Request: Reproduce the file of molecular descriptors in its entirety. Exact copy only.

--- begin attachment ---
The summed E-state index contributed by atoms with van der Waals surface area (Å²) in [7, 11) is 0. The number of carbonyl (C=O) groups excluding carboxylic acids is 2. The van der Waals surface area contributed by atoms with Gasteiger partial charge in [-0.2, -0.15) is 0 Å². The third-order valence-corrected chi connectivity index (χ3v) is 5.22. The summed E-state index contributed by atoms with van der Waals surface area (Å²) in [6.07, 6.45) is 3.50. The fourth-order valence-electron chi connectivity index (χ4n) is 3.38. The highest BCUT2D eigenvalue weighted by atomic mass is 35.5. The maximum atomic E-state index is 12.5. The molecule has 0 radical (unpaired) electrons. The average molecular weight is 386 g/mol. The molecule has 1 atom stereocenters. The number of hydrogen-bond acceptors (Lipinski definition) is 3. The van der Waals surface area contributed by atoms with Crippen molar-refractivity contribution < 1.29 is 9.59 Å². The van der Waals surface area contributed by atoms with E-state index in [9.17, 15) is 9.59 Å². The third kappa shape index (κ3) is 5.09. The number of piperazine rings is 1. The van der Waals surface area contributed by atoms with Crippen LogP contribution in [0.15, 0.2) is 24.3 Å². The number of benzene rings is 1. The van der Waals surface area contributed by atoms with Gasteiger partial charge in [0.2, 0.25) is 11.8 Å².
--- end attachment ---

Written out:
The summed E-state index contributed by atoms with van der Waals surface area (Å²) in [7, 11) is 0. The number of carbonyl (C=O) groups excluding carboxylic acids is 2. The van der Waals surface area contributed by atoms with Gasteiger partial charge in [-0.2, -0.15) is 0 Å². The third-order valence-corrected chi connectivity index (χ3v) is 5.22. The summed E-state index contributed by atoms with van der Waals surface area (Å²) in [6.07, 6.45) is 3.50. The fourth-order valence-electron chi connectivity index (χ4n) is 3.38. The highest BCUT2D eigenvalue weighted by atomic mass is 35.5. The maximum atomic E-state index is 12.5. The molecule has 0 radical (unpaired) electrons. The average molecular weight is 386 g/mol. The molecule has 1 atom stereocenters. The number of hydrogen-bond acceptors (Lipinski definition) is 3. The van der Waals surface area contributed by atoms with Crippen molar-refractivity contribution < 1.29 is 9.59 Å². The van der Waals surface area contributed by atoms with E-state index in [9.17, 15) is 9.59 Å². The third kappa shape index (κ3) is 5.09. The number of piperazine rings is 1. The van der Waals surface area contributed by atoms with Crippen LogP contribution in [0.15, 0.2) is 24.3 Å². The number of benzene rings is 1. The van der Waals surface area contributed by atoms with Gasteiger partial charge in [0.2, 0.25) is 11.8 Å².